Saturday (April 29) marks International Dance Day, 35 years since its inception, aimed at focusing on every facet of dance.
By its entry on the calendar in 1982, Richard Colon, the Puerto Rican breaker from the Bronx better known as Crazy Legs, had already established himself as a member of the Rock Steady Crew, of which he remains the president.
From ballet to today's B-Boys, dance means many things for many different people.
Crazy Legs, looking back on his life as a teenager in one of New York's rougher areas in the 1970s and 1980s, described his particular genre of dance as a "rose that grew out of cement".
The 51-year-old said: "What breaking represented for me was the opportunity for a young kid coming out of rough social and economic situation in the Bronx in the 70s.
"We're talking about a time when New York City was bankrupt and you had a lot of buildings burned down because of slum lords trying to get money from insurance.
"Blacks and Puerto Ricans were moving into these places and they [the landlords] felt 'this is devaluing my property' and we lived in that environment where you had to make something out of nothing.
"Hip hop and this dance was one of those things. For me that was important as we didn't have much. When you don't have much and you're a little kid and you know that you need a way to express yourself or pass the time, this became folk culture for us.
"It was organic and we grew right into it and created it without realising we were creating some sort of art form that could be part of a whole movement. It was a great thing."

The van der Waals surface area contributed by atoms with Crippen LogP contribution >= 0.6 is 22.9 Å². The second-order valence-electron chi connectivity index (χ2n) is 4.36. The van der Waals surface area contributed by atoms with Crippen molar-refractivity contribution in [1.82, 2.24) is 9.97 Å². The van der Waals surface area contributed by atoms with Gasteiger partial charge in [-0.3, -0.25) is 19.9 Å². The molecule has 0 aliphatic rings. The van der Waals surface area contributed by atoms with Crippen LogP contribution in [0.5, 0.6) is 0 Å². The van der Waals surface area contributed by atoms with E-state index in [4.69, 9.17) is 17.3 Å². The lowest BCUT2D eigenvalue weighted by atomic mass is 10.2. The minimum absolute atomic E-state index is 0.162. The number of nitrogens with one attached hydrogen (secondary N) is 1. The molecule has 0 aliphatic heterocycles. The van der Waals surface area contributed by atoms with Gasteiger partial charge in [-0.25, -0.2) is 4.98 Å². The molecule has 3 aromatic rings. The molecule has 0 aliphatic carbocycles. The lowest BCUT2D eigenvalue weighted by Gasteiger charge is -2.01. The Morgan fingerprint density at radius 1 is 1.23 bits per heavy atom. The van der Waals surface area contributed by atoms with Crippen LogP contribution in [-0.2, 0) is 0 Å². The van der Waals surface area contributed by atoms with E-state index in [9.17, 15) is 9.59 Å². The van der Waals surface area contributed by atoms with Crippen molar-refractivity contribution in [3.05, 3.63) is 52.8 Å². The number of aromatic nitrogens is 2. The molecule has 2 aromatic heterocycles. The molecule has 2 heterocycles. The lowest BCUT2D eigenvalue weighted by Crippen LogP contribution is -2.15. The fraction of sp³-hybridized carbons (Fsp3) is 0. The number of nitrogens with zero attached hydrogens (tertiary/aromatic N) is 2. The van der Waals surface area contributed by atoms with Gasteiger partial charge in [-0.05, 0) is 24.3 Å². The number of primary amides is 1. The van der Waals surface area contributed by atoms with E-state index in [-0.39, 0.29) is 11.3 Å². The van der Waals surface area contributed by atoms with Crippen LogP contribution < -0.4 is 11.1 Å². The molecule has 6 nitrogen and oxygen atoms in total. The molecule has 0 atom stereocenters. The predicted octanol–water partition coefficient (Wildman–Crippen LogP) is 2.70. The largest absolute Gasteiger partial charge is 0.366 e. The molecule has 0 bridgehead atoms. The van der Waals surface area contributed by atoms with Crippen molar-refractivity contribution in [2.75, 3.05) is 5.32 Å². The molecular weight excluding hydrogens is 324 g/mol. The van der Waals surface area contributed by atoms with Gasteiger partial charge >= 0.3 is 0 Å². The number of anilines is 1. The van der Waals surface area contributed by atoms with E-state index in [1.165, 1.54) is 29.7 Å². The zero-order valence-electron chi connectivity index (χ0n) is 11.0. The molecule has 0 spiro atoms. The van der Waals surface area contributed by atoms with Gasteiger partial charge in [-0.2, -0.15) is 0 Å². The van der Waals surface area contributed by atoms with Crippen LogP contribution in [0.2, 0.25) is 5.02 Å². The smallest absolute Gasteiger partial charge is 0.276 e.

Through the Rocky Steady Crew, the dance movement expanded from the Bronx into other parts of the United States before steadily going global.
And the reason that it first spawned in the heart of New York, is the reason Crazy Legs believes it erupted elsewhere in parts of Europe for example.
"There were people living in similar conditions to us like in France: a lot of Turkish, Algerian or Moroccan," he said.
"They didn't know we were Puerto Rican, I guess I could look Algerian and so they saw themselves in us. There were like 'those are our people there'.
"Because this dance is by the people and for the people and is about a kind of anti-establishment and kind of that zone where teenagers who are breaking away from their parents and finding a voice and identity and a way of life.
"Breaking gives you the opportunity to find yourself, it gives you confidence and voice. I think if you are looking for a mental way out of whatever surrounding... this can be an escape for people.
"For some people, it's just a hobby, for other people it's just life."
An apt sentiment on International Dance Day.